I propose to take Questions Nos. 783 and 784 together.
The 2014 National Policy Position on Climate Action and Low Carbon Development established the ambitious objective of achieving a competitive, low carbon, climate-resilient and environmentally sustainable economy by 2050. The National Policy Position outlined a national target of reducing carbon dioxide emissions by at least 80% (compared to 1990 levels) by 2050 across the electricity generation, built environment and transport sectors. The National Mitigation Plan, published in 2017, set Ireland on a pathway towards achieving the 2050 decarbonisation target. The Plan included over 100 emissions-reducing actions that were underway or planned, including a range of transport measures, and it set out the potential emissions impact and the estimated costs of many of the actions. The National Mitigation Plan initiated the process of developing medium to long term mitigation choices for the next and future decades.
My colleague, the Minister for Communications, Climate Action and the Environment is now at an advanced stage in preparing a follow-on plan that will map out a whole-of-Government approach to Climate Action and meeting Ireland's emissions commitments. My Department is working closely with his Department and across Government to ensure that the transport sector, which accounts for about 20% of Ireland overall carbon emissions (and about 27% of Ireland's accountable emissions in the non-ETS (emissions trading scheme) area), plays a key role in the overall Government approach to tackling climate commitments. My Department has worked hard to develop an ambitious, challenging and wide-ranging set of actions, particularly for public transport and active travel. The new Plan will be considered by Government shortly and then published. It will set out the situation across the various sectors, including transport, for delivering on the future emissions reduction targets.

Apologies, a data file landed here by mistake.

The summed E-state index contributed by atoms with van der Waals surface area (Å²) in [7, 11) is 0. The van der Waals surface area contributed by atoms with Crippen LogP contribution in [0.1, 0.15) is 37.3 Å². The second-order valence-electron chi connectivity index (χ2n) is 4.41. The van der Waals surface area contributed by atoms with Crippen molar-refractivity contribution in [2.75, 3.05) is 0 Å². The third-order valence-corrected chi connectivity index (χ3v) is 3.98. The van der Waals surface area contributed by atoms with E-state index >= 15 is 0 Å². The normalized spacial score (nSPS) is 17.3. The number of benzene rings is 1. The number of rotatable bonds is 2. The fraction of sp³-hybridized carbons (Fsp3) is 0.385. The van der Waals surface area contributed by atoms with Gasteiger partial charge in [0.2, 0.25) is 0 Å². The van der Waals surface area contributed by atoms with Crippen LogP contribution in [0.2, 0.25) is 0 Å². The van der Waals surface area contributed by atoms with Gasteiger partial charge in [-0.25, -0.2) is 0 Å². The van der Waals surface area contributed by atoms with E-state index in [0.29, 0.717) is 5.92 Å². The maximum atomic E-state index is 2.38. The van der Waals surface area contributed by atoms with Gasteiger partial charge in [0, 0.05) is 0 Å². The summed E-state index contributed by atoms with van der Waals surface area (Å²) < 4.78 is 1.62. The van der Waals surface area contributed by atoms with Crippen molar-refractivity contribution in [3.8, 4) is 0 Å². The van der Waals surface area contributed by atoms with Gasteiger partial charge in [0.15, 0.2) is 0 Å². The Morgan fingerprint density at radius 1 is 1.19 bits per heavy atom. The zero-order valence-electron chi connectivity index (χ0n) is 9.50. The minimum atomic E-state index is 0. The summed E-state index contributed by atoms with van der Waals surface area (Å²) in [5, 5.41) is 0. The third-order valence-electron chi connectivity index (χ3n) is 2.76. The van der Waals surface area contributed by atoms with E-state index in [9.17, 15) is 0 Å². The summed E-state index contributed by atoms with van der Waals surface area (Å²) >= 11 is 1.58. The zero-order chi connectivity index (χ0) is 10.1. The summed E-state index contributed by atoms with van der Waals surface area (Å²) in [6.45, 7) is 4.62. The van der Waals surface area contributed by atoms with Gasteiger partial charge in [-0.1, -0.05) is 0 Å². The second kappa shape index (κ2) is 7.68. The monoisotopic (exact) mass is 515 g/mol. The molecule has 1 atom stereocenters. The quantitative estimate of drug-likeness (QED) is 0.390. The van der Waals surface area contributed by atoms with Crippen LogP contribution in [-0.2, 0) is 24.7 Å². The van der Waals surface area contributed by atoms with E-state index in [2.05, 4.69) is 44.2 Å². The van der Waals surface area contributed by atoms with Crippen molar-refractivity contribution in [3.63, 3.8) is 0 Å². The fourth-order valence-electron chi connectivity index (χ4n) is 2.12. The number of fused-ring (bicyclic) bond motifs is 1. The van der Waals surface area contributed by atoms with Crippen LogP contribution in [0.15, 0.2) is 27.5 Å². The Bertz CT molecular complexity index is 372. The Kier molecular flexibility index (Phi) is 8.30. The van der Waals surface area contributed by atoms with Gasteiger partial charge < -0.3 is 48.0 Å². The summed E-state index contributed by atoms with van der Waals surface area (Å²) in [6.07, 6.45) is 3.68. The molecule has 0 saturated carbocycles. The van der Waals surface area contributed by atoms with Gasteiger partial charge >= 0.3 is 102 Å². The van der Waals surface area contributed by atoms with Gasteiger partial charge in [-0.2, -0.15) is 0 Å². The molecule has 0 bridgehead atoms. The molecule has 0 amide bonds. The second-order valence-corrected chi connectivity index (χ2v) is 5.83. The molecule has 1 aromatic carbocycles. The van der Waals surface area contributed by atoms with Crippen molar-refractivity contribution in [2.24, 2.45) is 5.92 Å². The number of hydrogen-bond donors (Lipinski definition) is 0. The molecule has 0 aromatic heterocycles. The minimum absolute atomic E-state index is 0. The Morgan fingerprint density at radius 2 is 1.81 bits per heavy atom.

The Deputy will be aware of our work to reduce the emissions from public transport. From next month, no diesel-only buses will be purchased for the urban PSO bus fleet and work has also been underway to trial and compare various options for low carbon alternatively-fuelled buses on Irish bus routes. Of course, less than 5% of Ireland's transport-derived carbon dioxide emissions arise from public transport, so efforts to "green" the fleet - though important in leadership terms - will have only a limited impact in reducing emissions. A critical area of challenge when looking at transport emissions is in targeting the 52% of emissions that come from private car use. This is where public transport and active travel offer real benefits in environmental terms: through expanding their capacity we can facilitate a shift from private car to public transport. Under Project Ireland 2040, we are investing €8.6 billion in Ireland's public transport system. We want to make public transport and active travel a viable alternative for more people for more of their journeys. Our substantial investment will be used to support the MetroLink, BusConnects and the DART Expansion Programme amongst other important projects. In fact, the NDP budget for new public transport/active travel projects is well above what we will be investing in new roads, which is a reversal of the balance of investment between these two areas in the past.